An international team led by the IPK Leibniz Institute in Germany and including University of Saskatchewan researchers has succeeded in completely decoding the genome of rye, despite its large size and complexity.
Rye is a distinctly climate-resistant cereal plant that is of considerable importance for Germany and northeastern Europe. In Canada, most rye is grown in Saskatchewan and Manitoba.
At USask, the research team includes professor Curtis Pozniak, director of USask’s Crop Development Centre and Ministry of Agriculture Strategic Research Program Chair in Durum and High-Yield Wheat Breeding and Genetics, plant molecular geneticist Andrew Sharpe, director of Genomics and Bioinformatics at USask’s Global Institute for Food Security (GIFS), Sean Walkowiak (Pozniak’s former research officer, now research scientist for Canadian Grain Commission), bioinformatics analyst Brook Byrns and plant sciences emeritus professor Brian Fowler.
“Rye is one of the most cold-tolerant cereal crops and can survive the harshest winters typical of the Canadian Prairies,” said Pozniak. “The genome sequence of rye points to important genes that could be used to enhance the cold tolerance of other important winter crops, including wheat.”
The results published in the journal Nature Genetics are promising for both science and breeding. Rye offers access to a diverse gene pool, not only for rye breeding but also for wheat breeding.
“The delivery of the rye genome represents the work of a large and dedicated group of partners across the world,” said Sharpe. “These results are significant, as they provide a complete genome that is closely related to other grass crop species such as wheat and barley, thus allowing a deeper insight into the evolutionary relationships between them.”
All the research data is available to the general public, meaning the extensive genetic diversity of rye can be systematically discovered and used by breeders in a more targeted approach.
“The comparatively low economic importance on a global scale, combined with the great complexity of the genome, interfered with rye getting into the focus of the international research community and thus its genome sequence has been revealed only recently,” explained professor Nils Stein, lead of the research group Genomics of Genetic Resources at IPK and holder of a joint professorship at the University of Göttingen.
Rye shares a close and long evolutionary history with barley and wheat. However, its role as an important crop is much briefer. While barley and wheat were domesticated about 10,000 years ago in the so-called Fertile Crescent of the Near East, rye initially spread to Northern Europe as a weed growing in barley and wheat fields. Gradually, rye adopted the characteristics of its two “big brothers” before becoming a purely cultivated species 5,000 to 6,000 years ago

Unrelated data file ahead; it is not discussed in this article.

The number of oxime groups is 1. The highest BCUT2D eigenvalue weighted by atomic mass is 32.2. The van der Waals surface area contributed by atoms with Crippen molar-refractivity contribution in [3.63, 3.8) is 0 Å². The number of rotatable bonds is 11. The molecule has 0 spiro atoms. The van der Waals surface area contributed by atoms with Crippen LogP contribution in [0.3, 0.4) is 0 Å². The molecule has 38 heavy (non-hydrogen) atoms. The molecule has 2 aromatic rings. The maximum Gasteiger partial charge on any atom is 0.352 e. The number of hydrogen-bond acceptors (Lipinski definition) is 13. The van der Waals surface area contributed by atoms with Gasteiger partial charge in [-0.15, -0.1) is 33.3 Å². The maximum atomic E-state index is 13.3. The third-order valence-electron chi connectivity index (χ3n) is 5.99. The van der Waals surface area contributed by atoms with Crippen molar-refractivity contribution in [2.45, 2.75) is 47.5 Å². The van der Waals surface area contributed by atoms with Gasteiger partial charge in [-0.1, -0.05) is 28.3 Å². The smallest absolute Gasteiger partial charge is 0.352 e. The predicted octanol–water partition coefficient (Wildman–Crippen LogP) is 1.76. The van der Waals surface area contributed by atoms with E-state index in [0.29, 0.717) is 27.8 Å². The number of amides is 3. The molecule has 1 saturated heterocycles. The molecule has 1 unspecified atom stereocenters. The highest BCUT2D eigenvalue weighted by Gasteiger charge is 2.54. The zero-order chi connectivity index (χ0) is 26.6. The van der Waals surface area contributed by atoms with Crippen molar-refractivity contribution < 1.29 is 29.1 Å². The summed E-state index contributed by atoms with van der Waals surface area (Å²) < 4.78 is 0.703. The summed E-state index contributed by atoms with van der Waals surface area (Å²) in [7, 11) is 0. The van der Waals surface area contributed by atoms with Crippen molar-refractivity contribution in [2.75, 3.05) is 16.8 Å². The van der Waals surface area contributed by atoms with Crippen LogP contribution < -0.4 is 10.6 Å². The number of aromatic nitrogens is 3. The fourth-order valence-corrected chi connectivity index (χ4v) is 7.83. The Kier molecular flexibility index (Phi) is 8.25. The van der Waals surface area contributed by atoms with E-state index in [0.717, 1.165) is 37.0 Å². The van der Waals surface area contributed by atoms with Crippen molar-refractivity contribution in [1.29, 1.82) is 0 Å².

There are important biological differences between rye and its two relatives: rye is fertilized through cross-pollination, thus individual genetic traits cannot be “fixed” as easily as in a self-fertile plant species, and the rye genome is highly complex, which is mainly due to the large number of highly repeated DNA segments.
Knowing the reference sequence makes it easier to transfer positive properties of rye, such as resistances, to wheat without negatively affecting baking properties, for example.
“For example, resistance genes from rye can be transferred to wheat through classical cross-breeding, which has already been used repeatedly in the past,” said Stein. “Sothe significance of our research extends far beyond rye.”
“The technical prerequisites for sequencing such a complex genome are available today,” Stein emphasized.
The research used homozygous seeds from the plant breeding company KWS SAAT SE & Co. KGaA.
“The new genome sequence of our inbred line Lo7 is a great technological achievement and an important step forward towards a more comprehensive genetic characterisation of this crop,” said Andres Gordillo, lead of rye breeding at KWS.
“It will considerably enhance breeding progress and, therefore, the attractiveness of rye. More specific, it will substantially improve our ability to link resistance traits observed in the field with their underlying genes and their location on the rye genome.”
Parallel to the work of the international research team led by Stein, Chinese researchers created a reference sequence of a Chinese landrace.
“We worked very well with our Chinese colleagues, which ultimately brought great added value for rye breeding and research. We were able to use two different methods to study two very different rye varieties, of which the complete reference sequences are now available,” said Stein.“With these two studies, rye has caught up with barley and wheat and is in the middle of the genome research era.”